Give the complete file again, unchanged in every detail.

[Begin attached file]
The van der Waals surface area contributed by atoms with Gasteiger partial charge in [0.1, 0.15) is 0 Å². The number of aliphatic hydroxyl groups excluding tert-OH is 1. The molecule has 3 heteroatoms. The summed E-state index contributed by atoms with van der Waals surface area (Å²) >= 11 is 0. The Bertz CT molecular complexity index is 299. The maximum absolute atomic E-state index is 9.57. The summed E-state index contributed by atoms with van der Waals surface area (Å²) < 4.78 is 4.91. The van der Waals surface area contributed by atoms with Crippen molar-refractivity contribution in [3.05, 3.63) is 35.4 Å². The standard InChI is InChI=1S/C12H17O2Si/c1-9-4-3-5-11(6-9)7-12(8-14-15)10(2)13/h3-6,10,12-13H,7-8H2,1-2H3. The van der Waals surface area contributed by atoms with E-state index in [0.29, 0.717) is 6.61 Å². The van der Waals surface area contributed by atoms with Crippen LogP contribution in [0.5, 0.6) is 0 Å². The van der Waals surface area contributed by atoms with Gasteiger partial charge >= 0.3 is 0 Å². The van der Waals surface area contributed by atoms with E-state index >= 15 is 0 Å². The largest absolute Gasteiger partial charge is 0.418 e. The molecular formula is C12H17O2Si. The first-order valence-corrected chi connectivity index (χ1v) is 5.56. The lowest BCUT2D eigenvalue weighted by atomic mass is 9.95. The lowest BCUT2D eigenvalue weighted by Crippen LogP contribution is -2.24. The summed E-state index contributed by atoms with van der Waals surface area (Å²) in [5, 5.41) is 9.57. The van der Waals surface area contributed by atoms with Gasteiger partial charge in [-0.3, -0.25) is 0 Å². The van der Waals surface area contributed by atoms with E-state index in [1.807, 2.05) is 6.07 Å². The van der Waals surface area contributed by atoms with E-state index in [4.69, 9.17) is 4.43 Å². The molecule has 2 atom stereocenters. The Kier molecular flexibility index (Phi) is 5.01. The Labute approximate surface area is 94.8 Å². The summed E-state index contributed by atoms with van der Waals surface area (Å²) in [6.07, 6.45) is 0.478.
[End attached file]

The van der Waals surface area contributed by atoms with Gasteiger partial charge in [0.1, 0.15) is 0 Å². The number of aliphatic hydroxyl groups excluding tert-OH is 1. The molecule has 3 heteroatoms. The summed E-state index contributed by atoms with van der Waals surface area (Å²) >= 11 is 0. The Bertz CT molecular complexity index is 299. The maximum absolute atomic E-state index is 9.57. The summed E-state index contributed by atoms with van der Waals surface area (Å²) < 4.78 is 4.91. The van der Waals surface area contributed by atoms with Crippen molar-refractivity contribution in [3.05, 3.63) is 35.4 Å². The standard InChI is InChI=1S/C12H17O2Si/c1-9-4-3-5-11(6-9)7-12(8-14-15)10(2)13/h3-6,10,12-13H,7-8H2,1-2H3. The van der Waals surface area contributed by atoms with E-state index in [0.29, 0.717) is 6.61 Å². The van der Waals surface area contributed by atoms with Crippen LogP contribution in [0.5, 0.6) is 0 Å². The van der Waals surface area contributed by atoms with Gasteiger partial charge >= 0.3 is 0 Å². The van der Waals surface area contributed by atoms with E-state index >= 15 is 0 Å². The largest absolute Gasteiger partial charge is 0.418 e. The molecular formula is C12H17O2Si. The first-order valence-corrected chi connectivity index (χ1v) is 5.56. The lowest BCUT2D eigenvalue weighted by atomic mass is 9.95. The lowest BCUT2D eigenvalue weighted by Crippen LogP contribution is -2.24. The summed E-state index contributed by atoms with van der Waals surface area (Å²) in [5, 5.41) is 9.57. The van der Waals surface area contributed by atoms with Gasteiger partial charge in [-0.3, -0.25) is 0 Å². The van der Waals surface area contributed by atoms with E-state index in [1.807, 2.05) is 6.07 Å². The van der Waals surface area contributed by atoms with E-state index in [4.69, 9.17) is 4.43 Å². The molecule has 2 atom stereocenters. The Kier molecular flexibility index (Phi) is 5.01. The Labute approximate surface area is 94.8 Å². The summed E-state index contributed by atoms with van der Waals surface area (Å²) in [6.07, 6.45) is 0.478.